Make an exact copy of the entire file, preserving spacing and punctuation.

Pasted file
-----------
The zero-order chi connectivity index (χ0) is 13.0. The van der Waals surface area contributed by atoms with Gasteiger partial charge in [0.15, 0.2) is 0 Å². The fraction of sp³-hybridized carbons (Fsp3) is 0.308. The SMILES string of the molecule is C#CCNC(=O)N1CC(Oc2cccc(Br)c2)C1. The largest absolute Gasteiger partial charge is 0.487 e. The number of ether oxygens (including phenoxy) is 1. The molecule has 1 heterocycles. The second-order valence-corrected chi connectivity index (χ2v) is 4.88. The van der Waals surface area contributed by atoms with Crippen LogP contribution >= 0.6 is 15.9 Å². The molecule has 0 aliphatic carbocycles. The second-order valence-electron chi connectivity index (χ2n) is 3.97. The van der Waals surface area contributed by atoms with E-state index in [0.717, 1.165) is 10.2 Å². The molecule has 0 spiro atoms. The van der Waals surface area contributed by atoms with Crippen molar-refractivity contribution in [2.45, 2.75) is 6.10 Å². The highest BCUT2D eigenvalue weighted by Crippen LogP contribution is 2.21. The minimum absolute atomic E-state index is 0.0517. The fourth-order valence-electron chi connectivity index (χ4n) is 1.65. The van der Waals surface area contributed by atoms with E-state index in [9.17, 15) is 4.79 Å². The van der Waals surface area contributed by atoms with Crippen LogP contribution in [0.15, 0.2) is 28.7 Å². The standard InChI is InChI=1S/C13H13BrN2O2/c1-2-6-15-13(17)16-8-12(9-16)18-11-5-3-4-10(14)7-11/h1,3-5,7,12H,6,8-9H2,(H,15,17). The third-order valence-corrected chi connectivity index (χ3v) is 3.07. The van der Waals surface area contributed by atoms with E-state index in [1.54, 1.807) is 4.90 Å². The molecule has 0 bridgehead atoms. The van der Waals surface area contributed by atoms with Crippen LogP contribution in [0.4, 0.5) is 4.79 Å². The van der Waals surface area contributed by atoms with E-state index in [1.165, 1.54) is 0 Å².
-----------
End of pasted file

The zero-order chi connectivity index (χ0) is 13.0. The van der Waals surface area contributed by atoms with Gasteiger partial charge in [0.15, 0.2) is 0 Å². The fraction of sp³-hybridized carbons (Fsp3) is 0.308. The SMILES string of the molecule is C#CCNC(=O)N1CC(Oc2cccc(Br)c2)C1. The largest absolute Gasteiger partial charge is 0.487 e. The number of ether oxygens (including phenoxy) is 1. The molecule has 1 heterocycles. The second-order valence-corrected chi connectivity index (χ2v) is 4.88. The van der Waals surface area contributed by atoms with Crippen LogP contribution >= 0.6 is 15.9 Å². The molecule has 0 aliphatic carbocycles. The second-order valence-electron chi connectivity index (χ2n) is 3.97. The van der Waals surface area contributed by atoms with E-state index in [0.717, 1.165) is 10.2 Å². The molecule has 0 spiro atoms. The van der Waals surface area contributed by atoms with Crippen molar-refractivity contribution in [2.45, 2.75) is 6.10 Å². The highest BCUT2D eigenvalue weighted by Crippen LogP contribution is 2.21. The minimum absolute atomic E-state index is 0.0517. The fourth-order valence-electron chi connectivity index (χ4n) is 1.65. The van der Waals surface area contributed by atoms with E-state index in [9.17, 15) is 4.79 Å². The van der Waals surface area contributed by atoms with Crippen LogP contribution in [0.15, 0.2) is 28.7 Å². The standard InChI is InChI=1S/C13H13BrN2O2/c1-2-6-15-13(17)16-8-12(9-16)18-11-5-3-4-10(14)7-11/h1,3-5,7,12H,6,8-9H2,(H,15,17). The third-order valence-corrected chi connectivity index (χ3v) is 3.07. The van der Waals surface area contributed by atoms with E-state index in [1.54, 1.807) is 4.90 Å². The molecule has 0 bridgehead atoms. The van der Waals surface area contributed by atoms with Crippen LogP contribution in [0.4, 0.5) is 4.79 Å². The van der Waals surface area contributed by atoms with E-state index in [1.165, 1.54) is 0 Å².